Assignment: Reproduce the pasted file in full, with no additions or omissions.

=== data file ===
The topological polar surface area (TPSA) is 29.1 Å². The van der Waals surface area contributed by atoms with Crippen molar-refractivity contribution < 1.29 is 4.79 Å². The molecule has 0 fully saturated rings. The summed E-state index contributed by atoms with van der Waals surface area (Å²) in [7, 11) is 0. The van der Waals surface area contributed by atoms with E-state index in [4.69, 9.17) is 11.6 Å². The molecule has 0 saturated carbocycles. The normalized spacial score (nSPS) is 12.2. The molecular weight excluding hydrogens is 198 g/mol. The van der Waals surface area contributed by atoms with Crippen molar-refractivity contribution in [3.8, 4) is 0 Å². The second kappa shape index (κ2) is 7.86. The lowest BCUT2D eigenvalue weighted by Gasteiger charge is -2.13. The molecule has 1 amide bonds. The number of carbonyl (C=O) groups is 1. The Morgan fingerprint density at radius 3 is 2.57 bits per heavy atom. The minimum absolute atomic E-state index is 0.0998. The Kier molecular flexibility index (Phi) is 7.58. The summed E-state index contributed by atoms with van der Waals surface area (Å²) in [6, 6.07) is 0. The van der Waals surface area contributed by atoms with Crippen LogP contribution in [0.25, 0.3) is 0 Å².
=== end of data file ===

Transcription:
The topological polar surface area (TPSA) is 29.1 Å². The van der Waals surface area contributed by atoms with Crippen molar-refractivity contribution < 1.29 is 4.79 Å². The molecule has 0 fully saturated rings. The summed E-state index contributed by atoms with van der Waals surface area (Å²) in [7, 11) is 0. The van der Waals surface area contributed by atoms with E-state index in [4.69, 9.17) is 11.6 Å². The molecule has 0 saturated carbocycles. The normalized spacial score (nSPS) is 12.2. The molecular weight excluding hydrogens is 198 g/mol. The van der Waals surface area contributed by atoms with Crippen molar-refractivity contribution in [3.8, 4) is 0 Å². The second kappa shape index (κ2) is 7.86. The lowest BCUT2D eigenvalue weighted by Gasteiger charge is -2.13. The molecule has 1 amide bonds. The number of carbonyl (C=O) groups is 1. The Morgan fingerprint density at radius 3 is 2.57 bits per heavy atom. The minimum absolute atomic E-state index is 0.0998. The Kier molecular flexibility index (Phi) is 7.58. The summed E-state index contributed by atoms with van der Waals surface area (Å²) in [6, 6.07) is 0. The van der Waals surface area contributed by atoms with Crippen LogP contribution in [0.25, 0.3) is 0 Å².